The bulk of the crowd was made up of white guys between 30 and 60. Quite a few of them clad in rebel flag t-shirts. There was even one honest-to-god skinhead covered in tattoos that ran all the way up his neck. Out in the real world I would've probably just mistaken him for a punk rocker - but this ain't a punk rock kinda town. Though I guess this is my real world now.
There were probably about 60 people total - many who'd brought roosters to fight. Most hadn't brought their best birds. A lot of them seemed to consider the event a chance to cull their flocks and cut down on summer feed bills. The wagers weren't nearly as big as those I'd heard occur at other derbies - mostly in the twenty dollar range. But then this derby was sorta thrown together at the last minute.
The fights were held in a large three-walled wood-framed building covered in tin. The floor was hard-packed dirt. In the back was the "ring" which was cordoned off with a tin wall a little over 2-feet high. The ring was probably 8x15 feet. A couple plastic juice jugs hung in two of the corners - each with a hole cut near the top and filled with water. During fights, the handlers would dip their hands inside and wipe down the roosters' legs or faces.
Off to the left side, near the front, was a smaller ring - perhaps 7x5 feet. At the height of the event, two cockfights would be held simultaneously. Across from this second ring, on the right, was a table set up with hot dog fixings and bags of chips. There was also a large cooler full of soda. Beer could be found in coolers in the beds of various pickup trucks. Yes, I was drinking beer at 8am. By the time the fights were over at noon, I had a six pack and two hot dogs in me.
There were around 40 cockfights that morning. Everytime a fight ended, wallets would emerge from back pockets and money would change hands. The men would step out of the ring with their birds and two more men and two more birds would take their place. Some would use the brief lapse in action to grab another beer or hot dog.
I watched a lot of the fights from ringside, kneeling down by the short tin wall where I could watch up close - sometimes only a foot or two from the action. Close enough that I covered my beer with the palm of my hand to keep out the flying dust.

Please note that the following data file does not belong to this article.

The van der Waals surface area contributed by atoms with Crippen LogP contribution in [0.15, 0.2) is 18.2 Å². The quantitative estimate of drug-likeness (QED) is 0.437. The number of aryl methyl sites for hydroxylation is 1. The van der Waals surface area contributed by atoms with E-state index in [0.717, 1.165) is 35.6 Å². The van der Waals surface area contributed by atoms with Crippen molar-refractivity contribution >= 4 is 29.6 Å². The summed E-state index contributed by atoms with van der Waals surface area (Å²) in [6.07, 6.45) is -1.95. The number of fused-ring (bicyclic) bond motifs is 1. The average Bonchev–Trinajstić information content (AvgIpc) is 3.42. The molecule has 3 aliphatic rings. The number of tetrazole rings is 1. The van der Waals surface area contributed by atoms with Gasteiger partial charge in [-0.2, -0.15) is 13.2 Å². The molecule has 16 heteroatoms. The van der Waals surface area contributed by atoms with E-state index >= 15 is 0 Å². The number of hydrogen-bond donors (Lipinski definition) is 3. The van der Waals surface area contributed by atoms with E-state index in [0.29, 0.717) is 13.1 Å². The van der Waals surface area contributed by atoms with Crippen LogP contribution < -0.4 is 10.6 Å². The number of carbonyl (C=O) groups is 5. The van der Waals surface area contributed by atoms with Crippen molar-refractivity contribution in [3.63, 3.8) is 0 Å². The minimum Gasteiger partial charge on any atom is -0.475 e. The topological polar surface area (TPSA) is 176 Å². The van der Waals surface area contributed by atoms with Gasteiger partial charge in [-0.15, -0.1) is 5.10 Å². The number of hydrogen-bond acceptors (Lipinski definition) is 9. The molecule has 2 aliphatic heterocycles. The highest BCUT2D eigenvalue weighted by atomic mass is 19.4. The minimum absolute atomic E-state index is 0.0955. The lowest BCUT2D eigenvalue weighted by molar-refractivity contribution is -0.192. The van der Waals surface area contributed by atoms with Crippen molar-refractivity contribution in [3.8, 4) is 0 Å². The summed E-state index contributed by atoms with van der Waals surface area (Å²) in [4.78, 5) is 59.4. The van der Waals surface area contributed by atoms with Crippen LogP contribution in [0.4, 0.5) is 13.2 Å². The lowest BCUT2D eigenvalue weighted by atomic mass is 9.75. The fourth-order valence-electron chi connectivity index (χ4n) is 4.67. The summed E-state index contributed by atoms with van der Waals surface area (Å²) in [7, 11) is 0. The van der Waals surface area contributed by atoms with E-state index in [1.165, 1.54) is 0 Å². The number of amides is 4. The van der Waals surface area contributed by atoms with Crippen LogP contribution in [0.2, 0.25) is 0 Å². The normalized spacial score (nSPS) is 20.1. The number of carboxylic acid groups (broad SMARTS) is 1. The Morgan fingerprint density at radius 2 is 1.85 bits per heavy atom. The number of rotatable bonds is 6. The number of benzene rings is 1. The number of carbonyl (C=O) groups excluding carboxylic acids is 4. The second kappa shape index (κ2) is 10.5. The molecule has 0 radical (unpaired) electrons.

I haven't changed my mind about cockfighting. It's still brutal. But the people watching was superb. It was just too surreal to find myself at ringside shoulder to shoulder with a four-year-old girl all in pink - from her shoes to the scrunchy in her hair to the toy cell phone clutched in her tiny hand - watching roosters battle it to the death. The same four-year-old girl who minutes earlier had been attempting to feed roosters clumps of grass she pulled out of the ground.
For better or worse, it was definitely one of my more memorable Independence Days. I will say it was far more enjoyable than last year's. That's when I embarked on the Great Tequila Tsunami after receiving that damned "Dear Jackie" email from Capt. Douchebag. Five and a half years devoted to that asshole only to be dumped in a hastily typed email found in my inbox when I came to work the morning before.
One entire year of feeling like the biggest chump on the planet for not being able to figure out that he'd been married the entire time. Over the course of the last 12 months, I've discovered a number of other lies he told me - some which were just as huge.
I haven't mentioned it here before but, a few months ago, he finally agreed to explain himself. Of course, his confessions didn't come unprompted. It took an email to the president of the company he works for to get the dialogue flowing.
Yes, I blew the whistle on him to his employer about him using the company credit card to pay for our dates, his use of company vehicles to take me on vacation and how he duped the company into paying for the love nest apartment. I was also sure to mention that, since the company sent him to multiple cities across the country, Anchorage probably wasn't the only place he was pulling this shit.